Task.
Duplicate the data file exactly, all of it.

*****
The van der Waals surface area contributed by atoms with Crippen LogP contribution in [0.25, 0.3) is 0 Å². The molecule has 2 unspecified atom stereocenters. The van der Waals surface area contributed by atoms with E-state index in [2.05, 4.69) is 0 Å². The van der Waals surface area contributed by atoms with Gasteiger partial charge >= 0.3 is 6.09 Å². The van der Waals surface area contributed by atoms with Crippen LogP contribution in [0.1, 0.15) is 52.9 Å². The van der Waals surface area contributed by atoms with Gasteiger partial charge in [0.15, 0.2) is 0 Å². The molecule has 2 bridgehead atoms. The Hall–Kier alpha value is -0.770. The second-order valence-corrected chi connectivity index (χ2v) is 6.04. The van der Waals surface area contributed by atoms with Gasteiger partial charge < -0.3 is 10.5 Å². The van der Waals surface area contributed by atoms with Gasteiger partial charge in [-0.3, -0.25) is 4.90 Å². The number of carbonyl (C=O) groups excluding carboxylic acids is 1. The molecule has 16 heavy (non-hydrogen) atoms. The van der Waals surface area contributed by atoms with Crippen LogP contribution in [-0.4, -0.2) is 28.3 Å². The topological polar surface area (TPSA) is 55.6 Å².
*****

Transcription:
The van der Waals surface area contributed by atoms with Crippen LogP contribution in [0.25, 0.3) is 0 Å². The molecule has 2 unspecified atom stereocenters. The van der Waals surface area contributed by atoms with E-state index in [2.05, 4.69) is 0 Å². The van der Waals surface area contributed by atoms with Gasteiger partial charge >= 0.3 is 6.09 Å². The van der Waals surface area contributed by atoms with Crippen LogP contribution in [0.1, 0.15) is 52.9 Å². The van der Waals surface area contributed by atoms with Gasteiger partial charge in [0.15, 0.2) is 0 Å². The molecule has 2 bridgehead atoms. The Hall–Kier alpha value is -0.770. The second-order valence-corrected chi connectivity index (χ2v) is 6.04. The van der Waals surface area contributed by atoms with Gasteiger partial charge < -0.3 is 10.5 Å². The van der Waals surface area contributed by atoms with Gasteiger partial charge in [-0.3, -0.25) is 4.90 Å². The number of carbonyl (C=O) groups excluding carboxylic acids is 1. The molecule has 16 heavy (non-hydrogen) atoms. The van der Waals surface area contributed by atoms with Crippen LogP contribution in [-0.4, -0.2) is 28.3 Å². The topological polar surface area (TPSA) is 55.6 Å².